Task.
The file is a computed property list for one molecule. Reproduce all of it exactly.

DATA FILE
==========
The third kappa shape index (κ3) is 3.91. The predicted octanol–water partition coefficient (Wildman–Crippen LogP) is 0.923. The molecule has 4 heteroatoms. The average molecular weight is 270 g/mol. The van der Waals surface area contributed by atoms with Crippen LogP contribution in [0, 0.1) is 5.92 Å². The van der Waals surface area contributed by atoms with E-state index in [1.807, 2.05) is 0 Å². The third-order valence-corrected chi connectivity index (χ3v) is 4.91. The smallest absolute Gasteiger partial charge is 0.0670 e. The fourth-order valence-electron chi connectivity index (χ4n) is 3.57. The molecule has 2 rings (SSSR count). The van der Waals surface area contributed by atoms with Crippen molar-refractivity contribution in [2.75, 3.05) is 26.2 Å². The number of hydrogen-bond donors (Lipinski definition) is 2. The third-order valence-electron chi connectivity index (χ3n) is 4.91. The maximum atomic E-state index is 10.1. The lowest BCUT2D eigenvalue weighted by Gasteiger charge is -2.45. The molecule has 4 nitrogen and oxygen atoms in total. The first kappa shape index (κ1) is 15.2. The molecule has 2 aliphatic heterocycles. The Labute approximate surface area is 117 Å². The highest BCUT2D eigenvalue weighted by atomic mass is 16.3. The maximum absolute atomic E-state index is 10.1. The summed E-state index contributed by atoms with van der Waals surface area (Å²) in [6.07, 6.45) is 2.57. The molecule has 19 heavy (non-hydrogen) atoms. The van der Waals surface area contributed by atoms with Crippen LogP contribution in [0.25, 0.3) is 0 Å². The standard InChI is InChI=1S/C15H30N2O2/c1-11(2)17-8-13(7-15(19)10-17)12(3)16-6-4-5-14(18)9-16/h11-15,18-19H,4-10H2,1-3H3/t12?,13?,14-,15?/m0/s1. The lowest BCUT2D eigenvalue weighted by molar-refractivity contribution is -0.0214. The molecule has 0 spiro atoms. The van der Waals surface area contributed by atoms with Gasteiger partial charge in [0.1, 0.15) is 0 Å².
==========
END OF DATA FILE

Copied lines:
The third kappa shape index (κ3) is 3.91. The predicted octanol–water partition coefficient (Wildman–Crippen LogP) is 0.923. The molecule has 4 heteroatoms. The average molecular weight is 270 g/mol. The van der Waals surface area contributed by atoms with Crippen LogP contribution in [0, 0.1) is 5.92 Å². The van der Waals surface area contributed by atoms with E-state index in [1.807, 2.05) is 0 Å². The third-order valence-corrected chi connectivity index (χ3v) is 4.91. The smallest absolute Gasteiger partial charge is 0.0670 e. The fourth-order valence-electron chi connectivity index (χ4n) is 3.57. The molecule has 2 rings (SSSR count). The van der Waals surface area contributed by atoms with Crippen molar-refractivity contribution in [2.75, 3.05) is 26.2 Å². The number of hydrogen-bond donors (Lipinski definition) is 2. The third-order valence-electron chi connectivity index (χ3n) is 4.91. The maximum atomic E-state index is 10.1. The lowest BCUT2D eigenvalue weighted by Gasteiger charge is -2.45. The molecule has 4 nitrogen and oxygen atoms in total. The first kappa shape index (κ1) is 15.2. The molecule has 2 aliphatic heterocycles. The Labute approximate surface area is 117 Å². The highest BCUT2D eigenvalue weighted by atomic mass is 16.3. The maximum absolute atomic E-state index is 10.1. The summed E-state index contributed by atoms with van der Waals surface area (Å²) in [6.07, 6.45) is 2.57. The molecule has 19 heavy (non-hydrogen) atoms. The van der Waals surface area contributed by atoms with Crippen LogP contribution in [0.25, 0.3) is 0 Å². The standard InChI is InChI=1S/C15H30N2O2/c1-11(2)17-8-13(7-15(19)10-17)12(3)16-6-4-5-14(18)9-16/h11-15,18-19H,4-10H2,1-3H3/t12?,13?,14-,15?/m0/s1. The lowest BCUT2D eigenvalue weighted by molar-refractivity contribution is -0.0214. The molecule has 0 spiro atoms. The van der Waals surface area contributed by atoms with Gasteiger partial charge in [0.1, 0.15) is 0 Å².